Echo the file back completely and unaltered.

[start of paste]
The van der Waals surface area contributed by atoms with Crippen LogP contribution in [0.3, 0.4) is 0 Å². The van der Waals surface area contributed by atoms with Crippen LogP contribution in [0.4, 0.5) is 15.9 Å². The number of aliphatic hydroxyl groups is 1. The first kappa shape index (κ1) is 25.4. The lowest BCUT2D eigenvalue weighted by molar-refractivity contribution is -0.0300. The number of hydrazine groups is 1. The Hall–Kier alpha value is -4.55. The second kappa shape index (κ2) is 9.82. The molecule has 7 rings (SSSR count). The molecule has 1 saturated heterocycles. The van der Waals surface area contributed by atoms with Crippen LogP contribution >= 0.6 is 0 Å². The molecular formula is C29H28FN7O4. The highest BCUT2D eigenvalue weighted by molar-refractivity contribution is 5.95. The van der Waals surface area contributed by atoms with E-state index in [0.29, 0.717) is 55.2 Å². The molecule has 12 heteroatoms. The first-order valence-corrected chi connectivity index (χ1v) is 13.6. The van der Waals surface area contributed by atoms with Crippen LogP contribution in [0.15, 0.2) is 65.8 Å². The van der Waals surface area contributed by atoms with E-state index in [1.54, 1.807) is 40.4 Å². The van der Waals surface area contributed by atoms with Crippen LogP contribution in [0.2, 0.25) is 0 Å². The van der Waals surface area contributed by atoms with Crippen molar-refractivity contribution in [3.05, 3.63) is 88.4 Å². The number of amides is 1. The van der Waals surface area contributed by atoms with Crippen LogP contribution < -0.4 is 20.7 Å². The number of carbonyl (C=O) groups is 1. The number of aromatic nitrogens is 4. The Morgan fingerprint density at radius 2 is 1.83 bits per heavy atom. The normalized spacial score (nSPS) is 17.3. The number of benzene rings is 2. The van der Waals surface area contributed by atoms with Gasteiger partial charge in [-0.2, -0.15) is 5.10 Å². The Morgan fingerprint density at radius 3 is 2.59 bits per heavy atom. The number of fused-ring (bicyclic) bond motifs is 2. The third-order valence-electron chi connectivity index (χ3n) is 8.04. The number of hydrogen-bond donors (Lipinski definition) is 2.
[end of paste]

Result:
The van der Waals surface area contributed by atoms with Crippen LogP contribution in [0.3, 0.4) is 0 Å². The van der Waals surface area contributed by atoms with Crippen LogP contribution in [0.4, 0.5) is 15.9 Å². The number of aliphatic hydroxyl groups is 1. The first kappa shape index (κ1) is 25.4. The lowest BCUT2D eigenvalue weighted by molar-refractivity contribution is -0.0300. The number of hydrazine groups is 1. The Hall–Kier alpha value is -4.55. The second kappa shape index (κ2) is 9.82. The molecule has 7 rings (SSSR count). The molecule has 1 saturated heterocycles. The van der Waals surface area contributed by atoms with Crippen LogP contribution >= 0.6 is 0 Å². The molecular formula is C29H28FN7O4. The highest BCUT2D eigenvalue weighted by molar-refractivity contribution is 5.95. The van der Waals surface area contributed by atoms with E-state index in [0.29, 0.717) is 55.2 Å². The molecule has 12 heteroatoms. The first-order valence-corrected chi connectivity index (χ1v) is 13.6. The van der Waals surface area contributed by atoms with Crippen LogP contribution in [0.15, 0.2) is 65.8 Å². The van der Waals surface area contributed by atoms with E-state index in [1.54, 1.807) is 40.4 Å². The van der Waals surface area contributed by atoms with Crippen LogP contribution in [0.2, 0.25) is 0 Å². The van der Waals surface area contributed by atoms with Crippen molar-refractivity contribution in [3.05, 3.63) is 88.4 Å². The number of amides is 1. The van der Waals surface area contributed by atoms with Crippen LogP contribution < -0.4 is 20.7 Å². The number of carbonyl (C=O) groups is 1. The number of aromatic nitrogens is 4. The Morgan fingerprint density at radius 2 is 1.83 bits per heavy atom. The normalized spacial score (nSPS) is 17.3. The number of benzene rings is 2. The van der Waals surface area contributed by atoms with Gasteiger partial charge in [-0.2, -0.15) is 5.10 Å². The Morgan fingerprint density at radius 3 is 2.59 bits per heavy atom. The number of fused-ring (bicyclic) bond motifs is 2. The third-order valence-electron chi connectivity index (χ3n) is 8.04. The number of hydrogen-bond donors (Lipinski definition) is 2.